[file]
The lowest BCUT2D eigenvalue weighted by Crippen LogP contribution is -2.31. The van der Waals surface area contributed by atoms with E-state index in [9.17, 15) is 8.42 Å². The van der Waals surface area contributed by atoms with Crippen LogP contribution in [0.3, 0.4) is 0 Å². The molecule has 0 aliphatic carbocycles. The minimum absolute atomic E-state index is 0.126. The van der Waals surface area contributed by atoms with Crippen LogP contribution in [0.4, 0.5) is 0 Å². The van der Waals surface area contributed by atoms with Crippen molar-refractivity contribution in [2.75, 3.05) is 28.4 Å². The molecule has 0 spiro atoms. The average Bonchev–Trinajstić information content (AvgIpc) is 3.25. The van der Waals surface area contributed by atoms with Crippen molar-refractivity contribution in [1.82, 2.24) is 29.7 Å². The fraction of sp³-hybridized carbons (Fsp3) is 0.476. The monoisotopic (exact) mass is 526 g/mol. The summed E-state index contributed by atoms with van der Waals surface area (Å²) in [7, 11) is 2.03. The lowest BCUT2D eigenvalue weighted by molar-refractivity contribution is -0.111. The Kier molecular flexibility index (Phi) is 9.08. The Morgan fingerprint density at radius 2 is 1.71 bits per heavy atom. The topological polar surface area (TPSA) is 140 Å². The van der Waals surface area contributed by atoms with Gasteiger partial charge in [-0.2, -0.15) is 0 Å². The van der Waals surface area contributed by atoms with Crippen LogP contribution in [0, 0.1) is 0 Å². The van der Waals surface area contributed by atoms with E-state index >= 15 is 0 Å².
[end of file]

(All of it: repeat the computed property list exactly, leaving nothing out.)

The lowest BCUT2D eigenvalue weighted by Crippen LogP contribution is -2.31. The van der Waals surface area contributed by atoms with E-state index in [9.17, 15) is 8.42 Å². The van der Waals surface area contributed by atoms with Crippen LogP contribution in [0.3, 0.4) is 0 Å². The molecule has 0 aliphatic carbocycles. The minimum absolute atomic E-state index is 0.126. The van der Waals surface area contributed by atoms with Crippen LogP contribution in [0.4, 0.5) is 0 Å². The van der Waals surface area contributed by atoms with Crippen molar-refractivity contribution in [2.75, 3.05) is 28.4 Å². The molecule has 0 spiro atoms. The average Bonchev–Trinajstić information content (AvgIpc) is 3.25. The van der Waals surface area contributed by atoms with Crippen molar-refractivity contribution in [1.82, 2.24) is 29.7 Å². The fraction of sp³-hybridized carbons (Fsp3) is 0.476. The monoisotopic (exact) mass is 526 g/mol. The summed E-state index contributed by atoms with van der Waals surface area (Å²) in [7, 11) is 2.03. The lowest BCUT2D eigenvalue weighted by molar-refractivity contribution is -0.111. The Kier molecular flexibility index (Phi) is 9.08. The Morgan fingerprint density at radius 2 is 1.71 bits per heavy atom. The topological polar surface area (TPSA) is 140 Å². The van der Waals surface area contributed by atoms with Gasteiger partial charge in [-0.2, -0.15) is 0 Å². The van der Waals surface area contributed by atoms with Crippen LogP contribution in [0, 0.1) is 0 Å². The van der Waals surface area contributed by atoms with E-state index >= 15 is 0 Å².